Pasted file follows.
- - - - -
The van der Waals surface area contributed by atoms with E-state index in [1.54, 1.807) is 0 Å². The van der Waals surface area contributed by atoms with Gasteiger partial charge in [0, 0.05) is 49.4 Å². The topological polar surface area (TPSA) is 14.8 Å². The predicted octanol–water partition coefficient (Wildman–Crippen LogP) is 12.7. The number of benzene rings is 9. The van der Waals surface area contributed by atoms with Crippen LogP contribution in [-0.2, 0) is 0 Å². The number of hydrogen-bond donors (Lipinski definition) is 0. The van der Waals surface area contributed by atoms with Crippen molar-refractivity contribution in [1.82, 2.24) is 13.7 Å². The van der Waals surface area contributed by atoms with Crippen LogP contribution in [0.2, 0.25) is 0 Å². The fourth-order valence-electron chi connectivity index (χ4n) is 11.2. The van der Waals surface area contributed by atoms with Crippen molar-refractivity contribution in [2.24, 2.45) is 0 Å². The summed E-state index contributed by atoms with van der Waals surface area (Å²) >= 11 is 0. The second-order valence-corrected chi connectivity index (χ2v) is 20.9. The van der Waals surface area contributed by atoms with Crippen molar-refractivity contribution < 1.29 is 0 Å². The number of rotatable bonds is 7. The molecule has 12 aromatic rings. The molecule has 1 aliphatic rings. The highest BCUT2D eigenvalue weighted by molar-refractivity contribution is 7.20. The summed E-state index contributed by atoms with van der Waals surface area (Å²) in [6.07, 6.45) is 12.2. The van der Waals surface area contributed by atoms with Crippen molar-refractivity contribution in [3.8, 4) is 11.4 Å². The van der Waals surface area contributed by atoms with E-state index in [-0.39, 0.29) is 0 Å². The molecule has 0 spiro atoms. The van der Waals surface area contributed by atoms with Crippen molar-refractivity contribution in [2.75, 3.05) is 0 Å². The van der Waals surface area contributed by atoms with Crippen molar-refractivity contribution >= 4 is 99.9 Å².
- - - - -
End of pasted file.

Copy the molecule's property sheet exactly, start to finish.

The van der Waals surface area contributed by atoms with E-state index in [1.54, 1.807) is 0 Å². The van der Waals surface area contributed by atoms with Gasteiger partial charge in [0, 0.05) is 49.4 Å². The topological polar surface area (TPSA) is 14.8 Å². The predicted octanol–water partition coefficient (Wildman–Crippen LogP) is 12.7. The number of benzene rings is 9. The van der Waals surface area contributed by atoms with Crippen LogP contribution in [-0.2, 0) is 0 Å². The number of hydrogen-bond donors (Lipinski definition) is 0. The van der Waals surface area contributed by atoms with Crippen molar-refractivity contribution in [1.82, 2.24) is 13.7 Å². The van der Waals surface area contributed by atoms with Crippen LogP contribution in [0.2, 0.25) is 0 Å². The fourth-order valence-electron chi connectivity index (χ4n) is 11.2. The van der Waals surface area contributed by atoms with Crippen molar-refractivity contribution in [2.24, 2.45) is 0 Å². The summed E-state index contributed by atoms with van der Waals surface area (Å²) >= 11 is 0. The second-order valence-corrected chi connectivity index (χ2v) is 20.9. The van der Waals surface area contributed by atoms with Crippen molar-refractivity contribution < 1.29 is 0 Å². The number of rotatable bonds is 7. The molecule has 12 aromatic rings. The molecule has 1 aliphatic rings. The highest BCUT2D eigenvalue weighted by molar-refractivity contribution is 7.20. The summed E-state index contributed by atoms with van der Waals surface area (Å²) in [6.07, 6.45) is 12.2. The van der Waals surface area contributed by atoms with Crippen molar-refractivity contribution in [3.8, 4) is 11.4 Å². The van der Waals surface area contributed by atoms with E-state index in [-0.39, 0.29) is 0 Å². The molecule has 0 spiro atoms. The van der Waals surface area contributed by atoms with Crippen molar-refractivity contribution in [2.75, 3.05) is 0 Å². The van der Waals surface area contributed by atoms with Crippen molar-refractivity contribution >= 4 is 99.9 Å².